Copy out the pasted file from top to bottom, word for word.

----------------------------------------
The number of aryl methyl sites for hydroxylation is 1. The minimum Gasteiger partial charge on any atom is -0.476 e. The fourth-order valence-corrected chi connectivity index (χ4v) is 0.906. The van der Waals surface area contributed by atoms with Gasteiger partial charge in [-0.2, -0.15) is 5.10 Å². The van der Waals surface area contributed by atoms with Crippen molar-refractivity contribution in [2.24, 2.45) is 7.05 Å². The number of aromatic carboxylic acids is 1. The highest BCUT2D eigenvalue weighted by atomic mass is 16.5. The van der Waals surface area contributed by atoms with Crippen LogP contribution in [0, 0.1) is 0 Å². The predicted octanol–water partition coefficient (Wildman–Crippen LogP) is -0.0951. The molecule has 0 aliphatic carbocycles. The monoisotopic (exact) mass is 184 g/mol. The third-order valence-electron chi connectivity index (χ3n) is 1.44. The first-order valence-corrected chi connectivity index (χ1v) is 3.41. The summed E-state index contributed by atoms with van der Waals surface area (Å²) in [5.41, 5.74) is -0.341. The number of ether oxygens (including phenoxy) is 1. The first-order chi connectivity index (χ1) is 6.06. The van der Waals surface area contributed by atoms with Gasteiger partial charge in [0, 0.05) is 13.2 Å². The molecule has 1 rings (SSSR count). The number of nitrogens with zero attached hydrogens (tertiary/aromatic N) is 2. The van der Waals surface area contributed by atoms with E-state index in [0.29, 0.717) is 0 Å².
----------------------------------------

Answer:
The number of aryl methyl sites for hydroxylation is 1. The minimum Gasteiger partial charge on any atom is -0.476 e. The fourth-order valence-corrected chi connectivity index (χ4v) is 0.906. The van der Waals surface area contributed by atoms with Gasteiger partial charge in [-0.2, -0.15) is 5.10 Å². The van der Waals surface area contributed by atoms with Crippen molar-refractivity contribution in [2.24, 2.45) is 7.05 Å². The number of aromatic carboxylic acids is 1. The highest BCUT2D eigenvalue weighted by atomic mass is 16.5. The van der Waals surface area contributed by atoms with Crippen LogP contribution in [0, 0.1) is 0 Å². The predicted octanol–water partition coefficient (Wildman–Crippen LogP) is -0.0951. The molecule has 0 aliphatic carbocycles. The monoisotopic (exact) mass is 184 g/mol. The third-order valence-electron chi connectivity index (χ3n) is 1.44. The first-order valence-corrected chi connectivity index (χ1v) is 3.41. The summed E-state index contributed by atoms with van der Waals surface area (Å²) in [5.41, 5.74) is -0.341. The number of ether oxygens (including phenoxy) is 1. The first-order chi connectivity index (χ1) is 6.06. The van der Waals surface area contributed by atoms with Gasteiger partial charge in [0, 0.05) is 13.2 Å². The molecule has 1 rings (SSSR count). The number of nitrogens with zero attached hydrogens (tertiary/aromatic N) is 2. The van der Waals surface area contributed by atoms with E-state index in [0.29, 0.717) is 0 Å².